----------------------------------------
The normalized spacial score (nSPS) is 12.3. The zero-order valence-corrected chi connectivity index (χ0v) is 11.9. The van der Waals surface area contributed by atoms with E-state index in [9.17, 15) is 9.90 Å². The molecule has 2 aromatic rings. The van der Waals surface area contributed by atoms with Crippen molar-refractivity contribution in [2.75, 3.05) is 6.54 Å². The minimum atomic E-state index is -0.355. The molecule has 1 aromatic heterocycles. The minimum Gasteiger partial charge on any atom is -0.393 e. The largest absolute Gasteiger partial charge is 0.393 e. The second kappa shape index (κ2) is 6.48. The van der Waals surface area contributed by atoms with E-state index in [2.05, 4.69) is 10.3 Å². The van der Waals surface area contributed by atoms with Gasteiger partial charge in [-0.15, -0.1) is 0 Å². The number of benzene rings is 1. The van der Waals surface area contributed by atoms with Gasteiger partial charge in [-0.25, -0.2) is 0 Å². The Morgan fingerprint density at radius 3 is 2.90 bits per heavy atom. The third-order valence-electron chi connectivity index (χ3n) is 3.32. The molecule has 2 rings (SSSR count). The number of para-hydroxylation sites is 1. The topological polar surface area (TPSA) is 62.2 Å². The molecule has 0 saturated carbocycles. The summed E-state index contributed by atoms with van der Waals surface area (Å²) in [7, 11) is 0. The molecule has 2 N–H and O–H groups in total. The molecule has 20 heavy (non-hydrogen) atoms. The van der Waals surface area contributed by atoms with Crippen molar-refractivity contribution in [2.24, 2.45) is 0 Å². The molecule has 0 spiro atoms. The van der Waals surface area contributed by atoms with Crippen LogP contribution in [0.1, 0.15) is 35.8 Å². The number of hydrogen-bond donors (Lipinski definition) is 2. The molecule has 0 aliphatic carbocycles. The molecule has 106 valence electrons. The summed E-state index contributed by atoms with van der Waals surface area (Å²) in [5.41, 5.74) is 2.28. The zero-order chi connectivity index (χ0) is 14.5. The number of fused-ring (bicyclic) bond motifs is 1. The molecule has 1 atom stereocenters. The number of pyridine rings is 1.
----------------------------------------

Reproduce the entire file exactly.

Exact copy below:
The normalized spacial score (nSPS) is 12.3. The zero-order valence-corrected chi connectivity index (χ0v) is 11.9. The van der Waals surface area contributed by atoms with E-state index in [9.17, 15) is 9.90 Å². The molecule has 2 aromatic rings. The van der Waals surface area contributed by atoms with Crippen molar-refractivity contribution in [2.75, 3.05) is 6.54 Å². The minimum atomic E-state index is -0.355. The molecule has 1 aromatic heterocycles. The minimum Gasteiger partial charge on any atom is -0.393 e. The largest absolute Gasteiger partial charge is 0.393 e. The second kappa shape index (κ2) is 6.48. The van der Waals surface area contributed by atoms with E-state index in [2.05, 4.69) is 10.3 Å². The van der Waals surface area contributed by atoms with Gasteiger partial charge in [-0.15, -0.1) is 0 Å². The number of benzene rings is 1. The van der Waals surface area contributed by atoms with Gasteiger partial charge in [-0.25, -0.2) is 0 Å². The Morgan fingerprint density at radius 3 is 2.90 bits per heavy atom. The third-order valence-electron chi connectivity index (χ3n) is 3.32. The molecule has 2 rings (SSSR count). The number of para-hydroxylation sites is 1. The topological polar surface area (TPSA) is 62.2 Å². The molecule has 0 saturated carbocycles. The summed E-state index contributed by atoms with van der Waals surface area (Å²) in [7, 11) is 0. The molecule has 2 N–H and O–H groups in total. The molecule has 20 heavy (non-hydrogen) atoms. The van der Waals surface area contributed by atoms with Crippen molar-refractivity contribution in [2.24, 2.45) is 0 Å². The molecule has 0 spiro atoms. The van der Waals surface area contributed by atoms with Crippen LogP contribution in [0.1, 0.15) is 35.8 Å². The number of hydrogen-bond donors (Lipinski definition) is 2. The molecule has 0 aliphatic carbocycles. The molecule has 106 valence electrons. The summed E-state index contributed by atoms with van der Waals surface area (Å²) in [5.41, 5.74) is 2.28. The zero-order chi connectivity index (χ0) is 14.5. The number of fused-ring (bicyclic) bond motifs is 1. The molecule has 1 atom stereocenters. The number of pyridine rings is 1.